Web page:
Congrats to BGS Homes owner on his success in the horse industry
Sunday July 28, 2013
Daily Racing Form
By Bill Tallon
ETOBICOKE, Ontario – Bruno Schickedanz has never been one to think small.
As a land developer and homebuilder, under the company names B.G. Schickedanz Homes Inc. and BGS Homes Inc., Schickedanz has built thousands of homes in Ontario and in Houston, Texas, and his corporate holdings include shopping centers, apartment buildings, and the Royal Canadian Riding Academy.
And since his modest initiation into the racing game in the early 1980s, Schickedanz has gone on to breed more than 1,000 and own more than 3,000 horses.
Schickedanz acquired his first horse in a somewhat unusual fashion back in 1981.
“I’d realized that many of our company sales associates enjoyed spending some time at Woodbine,” recalled the 66-year-old Schickedanz, who at the time was running a real estate brokerage known as Transworld Reality, which he had opened in 1975 and developed into a company with 11 branches and a staff of some 500 people.
“I devised a motivational contest whereby the top producers would share in the ownership of a young Thoroughbred.
“That fall, the winners of the contest and I journeyed to the Woodbine yearling sales. I bought one for them and one for myself, and his name was Walking Legend.”
Walking Legend didn’t accomplish much through his three campaigns beginning in 1983. But he did win a couple of races at Fort Erie and Schickedanz was hooked.
By 1987, Schickedanz was becoming firmly entrenched in the racing game and had nine winners from 114 starters.
That win total had grown to 102 by 1993, when Schickedanz was the leading owner in races won on the then Ontario Jockey Club circuit of Woodbine, Fort Erie, and Greenwood with 85 victories, a feat he had first accomplished with 83 wins the previous year.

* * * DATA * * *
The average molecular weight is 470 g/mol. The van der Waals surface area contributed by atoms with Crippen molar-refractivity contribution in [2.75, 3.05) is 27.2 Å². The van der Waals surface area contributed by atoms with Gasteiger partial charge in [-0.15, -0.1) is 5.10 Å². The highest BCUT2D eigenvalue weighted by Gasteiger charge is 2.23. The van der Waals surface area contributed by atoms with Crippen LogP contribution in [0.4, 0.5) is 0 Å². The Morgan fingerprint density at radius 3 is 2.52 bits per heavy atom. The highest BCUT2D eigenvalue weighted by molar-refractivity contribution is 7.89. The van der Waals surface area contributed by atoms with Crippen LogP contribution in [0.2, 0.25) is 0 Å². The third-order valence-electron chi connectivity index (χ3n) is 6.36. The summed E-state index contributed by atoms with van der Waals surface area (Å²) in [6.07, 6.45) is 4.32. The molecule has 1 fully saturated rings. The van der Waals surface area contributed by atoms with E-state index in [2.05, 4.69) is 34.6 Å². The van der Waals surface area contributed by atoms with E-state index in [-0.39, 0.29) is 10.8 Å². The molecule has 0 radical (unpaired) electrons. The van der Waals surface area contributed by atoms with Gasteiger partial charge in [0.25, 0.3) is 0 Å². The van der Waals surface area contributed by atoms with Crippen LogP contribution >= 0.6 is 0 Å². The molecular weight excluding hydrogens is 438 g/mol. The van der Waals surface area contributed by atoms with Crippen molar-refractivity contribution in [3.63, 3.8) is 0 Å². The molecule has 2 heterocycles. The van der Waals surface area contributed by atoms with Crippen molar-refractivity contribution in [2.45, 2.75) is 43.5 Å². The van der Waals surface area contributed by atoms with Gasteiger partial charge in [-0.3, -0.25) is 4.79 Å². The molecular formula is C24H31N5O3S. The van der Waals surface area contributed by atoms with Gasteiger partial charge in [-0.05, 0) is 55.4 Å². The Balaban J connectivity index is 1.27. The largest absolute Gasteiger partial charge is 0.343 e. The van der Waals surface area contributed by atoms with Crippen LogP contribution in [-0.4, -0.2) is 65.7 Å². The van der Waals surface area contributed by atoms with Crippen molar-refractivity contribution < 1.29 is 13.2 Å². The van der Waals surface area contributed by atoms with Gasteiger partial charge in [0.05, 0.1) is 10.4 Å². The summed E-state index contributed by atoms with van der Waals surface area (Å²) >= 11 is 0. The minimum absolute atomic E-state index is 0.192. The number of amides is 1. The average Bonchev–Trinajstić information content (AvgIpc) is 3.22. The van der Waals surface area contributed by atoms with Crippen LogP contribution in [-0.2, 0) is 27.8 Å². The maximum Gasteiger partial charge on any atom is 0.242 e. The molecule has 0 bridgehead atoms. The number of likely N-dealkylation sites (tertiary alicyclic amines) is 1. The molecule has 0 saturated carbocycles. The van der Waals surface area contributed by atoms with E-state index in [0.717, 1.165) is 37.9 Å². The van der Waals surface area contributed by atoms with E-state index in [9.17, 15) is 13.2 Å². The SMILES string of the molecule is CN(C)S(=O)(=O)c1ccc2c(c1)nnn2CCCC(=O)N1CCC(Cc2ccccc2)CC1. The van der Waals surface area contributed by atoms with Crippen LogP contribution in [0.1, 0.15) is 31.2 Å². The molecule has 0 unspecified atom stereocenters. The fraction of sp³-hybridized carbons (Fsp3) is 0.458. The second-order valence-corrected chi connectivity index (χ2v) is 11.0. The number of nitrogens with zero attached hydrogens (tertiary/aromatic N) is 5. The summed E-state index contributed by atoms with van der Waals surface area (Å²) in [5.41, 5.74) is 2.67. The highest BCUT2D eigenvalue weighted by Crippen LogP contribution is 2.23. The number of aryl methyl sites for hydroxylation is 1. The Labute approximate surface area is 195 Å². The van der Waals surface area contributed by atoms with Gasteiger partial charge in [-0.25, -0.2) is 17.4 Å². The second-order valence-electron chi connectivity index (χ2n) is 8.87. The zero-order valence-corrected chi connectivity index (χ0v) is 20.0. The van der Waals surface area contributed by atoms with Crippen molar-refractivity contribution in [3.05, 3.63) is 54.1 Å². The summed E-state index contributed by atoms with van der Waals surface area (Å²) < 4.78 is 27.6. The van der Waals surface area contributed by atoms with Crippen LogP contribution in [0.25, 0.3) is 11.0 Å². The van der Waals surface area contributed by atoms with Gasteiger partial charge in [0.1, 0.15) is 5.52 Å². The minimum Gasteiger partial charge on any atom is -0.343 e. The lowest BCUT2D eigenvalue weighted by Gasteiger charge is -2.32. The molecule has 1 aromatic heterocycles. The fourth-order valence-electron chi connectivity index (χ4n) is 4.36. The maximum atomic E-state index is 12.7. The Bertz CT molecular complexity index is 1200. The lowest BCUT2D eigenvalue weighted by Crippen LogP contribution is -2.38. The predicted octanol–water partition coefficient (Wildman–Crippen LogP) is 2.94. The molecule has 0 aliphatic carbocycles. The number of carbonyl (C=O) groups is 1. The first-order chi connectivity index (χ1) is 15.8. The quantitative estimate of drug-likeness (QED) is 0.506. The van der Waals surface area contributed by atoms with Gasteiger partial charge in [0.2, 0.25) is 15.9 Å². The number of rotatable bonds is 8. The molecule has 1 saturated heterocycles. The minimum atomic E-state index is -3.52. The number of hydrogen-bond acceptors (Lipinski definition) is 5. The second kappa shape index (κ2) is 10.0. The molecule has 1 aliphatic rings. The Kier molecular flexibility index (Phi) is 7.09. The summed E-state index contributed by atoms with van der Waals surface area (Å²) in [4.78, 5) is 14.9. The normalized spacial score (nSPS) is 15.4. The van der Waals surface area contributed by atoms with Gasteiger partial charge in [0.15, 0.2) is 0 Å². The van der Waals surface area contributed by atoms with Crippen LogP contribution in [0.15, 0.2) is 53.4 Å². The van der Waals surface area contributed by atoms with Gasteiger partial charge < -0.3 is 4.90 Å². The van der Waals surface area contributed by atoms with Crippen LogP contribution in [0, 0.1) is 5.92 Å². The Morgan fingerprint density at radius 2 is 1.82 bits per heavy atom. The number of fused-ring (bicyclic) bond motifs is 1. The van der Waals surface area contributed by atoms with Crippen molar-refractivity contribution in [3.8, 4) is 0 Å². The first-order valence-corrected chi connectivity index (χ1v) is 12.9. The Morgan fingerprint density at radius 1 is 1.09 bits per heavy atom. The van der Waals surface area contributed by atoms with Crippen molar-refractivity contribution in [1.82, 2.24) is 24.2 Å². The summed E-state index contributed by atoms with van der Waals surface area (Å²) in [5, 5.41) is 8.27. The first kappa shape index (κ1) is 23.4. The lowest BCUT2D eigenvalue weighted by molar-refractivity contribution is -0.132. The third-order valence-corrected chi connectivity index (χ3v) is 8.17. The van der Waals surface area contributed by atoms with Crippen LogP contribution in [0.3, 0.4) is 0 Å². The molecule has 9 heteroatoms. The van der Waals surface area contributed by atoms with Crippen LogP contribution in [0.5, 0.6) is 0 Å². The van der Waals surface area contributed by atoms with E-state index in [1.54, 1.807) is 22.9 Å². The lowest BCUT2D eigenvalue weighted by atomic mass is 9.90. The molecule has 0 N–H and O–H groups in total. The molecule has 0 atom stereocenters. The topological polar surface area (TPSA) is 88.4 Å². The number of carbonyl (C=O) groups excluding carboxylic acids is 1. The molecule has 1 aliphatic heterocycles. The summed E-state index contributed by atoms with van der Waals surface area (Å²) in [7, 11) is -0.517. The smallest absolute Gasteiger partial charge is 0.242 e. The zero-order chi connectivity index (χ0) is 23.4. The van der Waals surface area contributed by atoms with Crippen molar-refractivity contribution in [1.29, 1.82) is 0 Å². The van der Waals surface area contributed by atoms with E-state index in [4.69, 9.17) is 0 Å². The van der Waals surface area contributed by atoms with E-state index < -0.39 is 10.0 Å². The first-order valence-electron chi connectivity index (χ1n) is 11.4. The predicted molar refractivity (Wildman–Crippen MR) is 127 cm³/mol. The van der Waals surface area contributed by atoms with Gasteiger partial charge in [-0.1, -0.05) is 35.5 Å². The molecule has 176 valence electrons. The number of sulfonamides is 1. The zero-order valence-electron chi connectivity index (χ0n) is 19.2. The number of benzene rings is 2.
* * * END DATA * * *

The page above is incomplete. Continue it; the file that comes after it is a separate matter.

And the beat has gone on, at varying tempos, to the point where horses running for Schickedanz – not including those whom he has owned in partnerships – have made 12,920 starts and recorded 2,233 wins while earning more than $34 million.
There has been quality to go with the quantity as well.
Scotzanna, Schickedanz’s first major success story, was a $10,000 yearling purchase who was a multiple stakes winner and was a Sovereign Award winner in both the 3-year-old filly and sprinter categories in 1995, at a time when sprinters of both sexes were considered.
Schickedanz went on to top the Woodbine standings in races won in 1998, 1999, and 2000. He was the runner-up in the Sovereign Award voting for all three years, finishing behind Frank Stronach twice and then Sam-Son Farm.
The owner also had set his sights on Fort Erie after Woodbine sold that border track and Nordic Gaming took over in 1996.
Schickedanz tied as leading owner in races won that year and, after finishing third in 1997, topped that category in every year from 1998 through 2004 and recorded his ninth and 10 titles in 2006 and 2007.
Schickedanz also had begun to take the breeding game seriously in the late 1980s, and his horses have won 876 races and almost $12.4 million from 6,372 starts.
His most famous homebred is Wake At Noon, who was Canada’s Horse of the Year, champion sprinter, and champion 3-year-old in 2002 and earned $1.7 million with a career record of 21-8-7 from 67 starts.